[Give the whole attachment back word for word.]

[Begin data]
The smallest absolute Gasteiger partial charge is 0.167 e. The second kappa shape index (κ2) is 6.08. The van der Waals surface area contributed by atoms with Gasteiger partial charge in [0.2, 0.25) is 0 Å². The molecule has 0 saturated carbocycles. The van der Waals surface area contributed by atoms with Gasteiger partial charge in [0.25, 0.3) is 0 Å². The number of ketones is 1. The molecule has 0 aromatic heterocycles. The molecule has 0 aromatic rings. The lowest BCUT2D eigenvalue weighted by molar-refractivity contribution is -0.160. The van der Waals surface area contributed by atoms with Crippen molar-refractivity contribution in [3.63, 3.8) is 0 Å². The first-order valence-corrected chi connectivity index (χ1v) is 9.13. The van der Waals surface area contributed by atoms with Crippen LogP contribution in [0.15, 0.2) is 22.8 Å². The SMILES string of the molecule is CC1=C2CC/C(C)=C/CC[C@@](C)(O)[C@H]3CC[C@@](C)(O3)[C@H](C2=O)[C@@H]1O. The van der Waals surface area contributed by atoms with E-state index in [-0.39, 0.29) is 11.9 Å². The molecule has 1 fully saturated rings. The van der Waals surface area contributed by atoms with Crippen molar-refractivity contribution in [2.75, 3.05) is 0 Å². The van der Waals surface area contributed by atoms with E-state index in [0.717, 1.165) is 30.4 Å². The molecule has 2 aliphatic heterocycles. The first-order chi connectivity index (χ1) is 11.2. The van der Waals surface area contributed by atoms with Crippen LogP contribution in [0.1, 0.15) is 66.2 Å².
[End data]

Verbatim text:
The smallest absolute Gasteiger partial charge is 0.167 e. The second kappa shape index (κ2) is 6.08. The van der Waals surface area contributed by atoms with Gasteiger partial charge in [0.2, 0.25) is 0 Å². The molecule has 0 saturated carbocycles. The van der Waals surface area contributed by atoms with Gasteiger partial charge in [0.25, 0.3) is 0 Å². The number of ketones is 1. The molecule has 0 aromatic heterocycles. The molecule has 0 aromatic rings. The lowest BCUT2D eigenvalue weighted by molar-refractivity contribution is -0.160. The van der Waals surface area contributed by atoms with Crippen molar-refractivity contribution in [3.63, 3.8) is 0 Å². The first-order valence-corrected chi connectivity index (χ1v) is 9.13. The van der Waals surface area contributed by atoms with Crippen LogP contribution in [0.15, 0.2) is 22.8 Å². The SMILES string of the molecule is CC1=C2CC/C(C)=C/CC[C@@](C)(O)[C@H]3CC[C@@](C)(O3)[C@H](C2=O)[C@@H]1O. The van der Waals surface area contributed by atoms with E-state index in [-0.39, 0.29) is 11.9 Å². The molecule has 1 fully saturated rings. The van der Waals surface area contributed by atoms with Crippen molar-refractivity contribution in [2.75, 3.05) is 0 Å². The van der Waals surface area contributed by atoms with E-state index in [0.717, 1.165) is 30.4 Å². The molecule has 2 aliphatic heterocycles. The first-order chi connectivity index (χ1) is 11.2. The van der Waals surface area contributed by atoms with Crippen LogP contribution in [0.1, 0.15) is 66.2 Å².